“There is a lot of scamming going on to evade the price cap,” Imsirovic added. “Money is funnelled back to Putin one way or the other, anyway.”

Saudi Arabia has been selling more oil to Europe, but “Asia is where the growth markets are", Imsirovic said.

"You don’t want to be losing market share in Asia to sell into Europe.”

Saudi Arabia's Opec+ illusion

Saudi Arabia and Russia joined forces in 2016 to create Opec+, an energy alliance that accounts for about 40 percent of the world’s crude supplies. But the partnership hasn’t been without its hiccups.

Three years ago, Saudi Arabia flooded the market with crude after Russia refused to enact cuts during the coronavirus pandemic. The decision came after a call between Russian President Vladimir Putin and Crown Prince Mohammed bin Salman descended into a "shouting match".

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The feud saw a historic crash in prices that forced former US President Donald Trump to intervene to prop up the market.

This time around, however, Saudi Arabia and other producers, have some breathing space.

A historic rally last year saw Brent reach almost $140 per barrel. Opec’s revenue in 2022 hit the highest level in nearly a decade, as prices soared 54 percent to $873.57 bn from $566.44 bn the previous year, according to data released by Opec on Tuesday.

Current market conditions, with crude hovering near $75 per barrel, are tolerable, analysts told MEE.

“Historically speaking, prices aren’t that low. They don’t spell disaster for Saudi Arabia. I don’t think the situation is as alarming as some in the media convey,” Nakhle said.

Turning a blind eye to Russian "cheating" is also in keeping with Mohammed bin Salman’s switch to a more cautious approach to the kingdom's predicaments.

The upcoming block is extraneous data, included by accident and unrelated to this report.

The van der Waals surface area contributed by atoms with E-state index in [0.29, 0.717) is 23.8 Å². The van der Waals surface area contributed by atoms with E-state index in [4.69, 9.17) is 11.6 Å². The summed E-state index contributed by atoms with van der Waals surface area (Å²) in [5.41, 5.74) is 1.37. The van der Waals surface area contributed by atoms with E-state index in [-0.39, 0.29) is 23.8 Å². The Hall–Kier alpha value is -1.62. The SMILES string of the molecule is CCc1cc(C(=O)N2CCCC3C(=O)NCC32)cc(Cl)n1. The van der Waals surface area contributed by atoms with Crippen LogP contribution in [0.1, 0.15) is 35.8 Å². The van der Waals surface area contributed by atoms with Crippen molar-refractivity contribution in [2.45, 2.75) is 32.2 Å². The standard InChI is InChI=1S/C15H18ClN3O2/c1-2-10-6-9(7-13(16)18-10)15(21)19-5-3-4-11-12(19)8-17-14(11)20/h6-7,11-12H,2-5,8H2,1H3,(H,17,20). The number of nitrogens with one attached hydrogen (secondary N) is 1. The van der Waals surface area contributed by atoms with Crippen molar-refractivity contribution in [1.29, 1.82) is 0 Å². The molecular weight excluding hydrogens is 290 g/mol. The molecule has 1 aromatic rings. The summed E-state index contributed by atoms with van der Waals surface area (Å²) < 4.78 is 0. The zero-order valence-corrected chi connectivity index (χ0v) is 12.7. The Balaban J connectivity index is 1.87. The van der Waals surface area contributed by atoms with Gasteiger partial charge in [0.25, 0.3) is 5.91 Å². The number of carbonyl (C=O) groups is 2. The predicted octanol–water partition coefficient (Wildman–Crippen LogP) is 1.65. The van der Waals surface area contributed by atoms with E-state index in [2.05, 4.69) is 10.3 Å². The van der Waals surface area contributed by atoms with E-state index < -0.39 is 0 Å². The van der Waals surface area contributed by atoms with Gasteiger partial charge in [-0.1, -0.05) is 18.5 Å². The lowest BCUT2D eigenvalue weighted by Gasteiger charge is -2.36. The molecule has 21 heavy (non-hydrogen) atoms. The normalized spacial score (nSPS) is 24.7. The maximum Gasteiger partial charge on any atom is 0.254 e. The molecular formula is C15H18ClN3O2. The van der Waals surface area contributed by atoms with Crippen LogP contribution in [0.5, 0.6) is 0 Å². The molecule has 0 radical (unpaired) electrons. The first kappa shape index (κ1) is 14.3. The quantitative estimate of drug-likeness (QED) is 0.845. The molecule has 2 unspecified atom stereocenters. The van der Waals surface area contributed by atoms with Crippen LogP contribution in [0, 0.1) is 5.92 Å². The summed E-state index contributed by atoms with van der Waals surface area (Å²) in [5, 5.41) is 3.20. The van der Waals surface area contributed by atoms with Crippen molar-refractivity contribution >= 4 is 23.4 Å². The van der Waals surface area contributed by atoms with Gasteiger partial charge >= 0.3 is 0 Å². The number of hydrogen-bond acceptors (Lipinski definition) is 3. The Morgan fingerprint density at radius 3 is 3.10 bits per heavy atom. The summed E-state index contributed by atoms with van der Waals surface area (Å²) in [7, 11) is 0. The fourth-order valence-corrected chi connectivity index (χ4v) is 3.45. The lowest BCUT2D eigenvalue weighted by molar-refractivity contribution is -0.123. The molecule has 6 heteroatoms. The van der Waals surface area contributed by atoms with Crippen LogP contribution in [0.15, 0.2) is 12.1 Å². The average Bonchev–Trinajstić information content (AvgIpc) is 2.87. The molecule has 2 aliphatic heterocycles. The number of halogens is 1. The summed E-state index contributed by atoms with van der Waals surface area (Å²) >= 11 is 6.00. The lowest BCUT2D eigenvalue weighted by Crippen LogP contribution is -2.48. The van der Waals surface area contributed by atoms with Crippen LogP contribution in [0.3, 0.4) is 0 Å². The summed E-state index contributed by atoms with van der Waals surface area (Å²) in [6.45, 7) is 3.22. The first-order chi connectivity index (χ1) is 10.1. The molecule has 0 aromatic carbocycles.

Costly military interventions in hotspots like Yemen that defined his early rule have given way to efforts to position Riyadh as a mediator. And he has turned to China and Russia as he strikes a foreign policy more independent from the US. 

“The Saudis are making a big effort for this relationship with Russia to work,” Imsirovic told MEE.

Saudi Minister of Energy Prince Abdulaziz bin Salman al-Saud
Saudi Minister of Energy Prince Abdulaziz bin Salman al-Saud arrives for 35th Opec and non-Opec ministerial meeting in Vienna, Austria, on 4 June 2023 (AFP)

At an Opec conference last week, Saudi Arabia said it would extend July’s one million barrels per day (bpd) production cut another month. The announcement was timed to coincide with a pledge by Russia to cut its exports by 500,000 bpd in August.

Abdulaziz boasted that the move silenced “the cynical side” of those who had speculated about a rift between Riyadh and Moscow over production.

“It took the Saudis decades to get Russia on board with Opec+ and they are loath to see it collapse now,” Imsirovic said. “But I think it’s an illusion. Saudi Arabia is the one doing all the heavy lifting.”

'It took the Saudis decades to get Russia on board with Opec+ and they are loath to see it collapse now'

-  Adi Imsirovic, Surrey Clean Energy consulting

Gregory Gause, an expert on the Gulf at Texas A&M University, is sceptical that Moscow will follow through on its pledge, but said that Saudi messaging and cuts within Opec+ shouldn’t be written off.

“We have had stability in the oil market at a time when economic indicators, like recession prospects and slower than expected growth in China, would lead you to believe prices should be going down,” he told MEE.

“At the end of the day, prices have been relatively stable,” he said.

As of Thursday 4:33pm GMT, Brent crude was trading at $79.25 a barrel.

But Saudi Arabia still faces challenges as it looks to corral Opec members to choke supply, even outside of Russia.

The UAE is investing in new capacity and secured an increase in its production quota at last month's Opec+ meeting. On Monday, Iraq and French oil giant TotalEnergies signed a $27 bn deal to boost Baghdad’s production. Saudi Arabia itself wants to ramp up output in the coming years. 

"Everyone is expanding capacity, but they are all talking about cutting," Imsirovic said.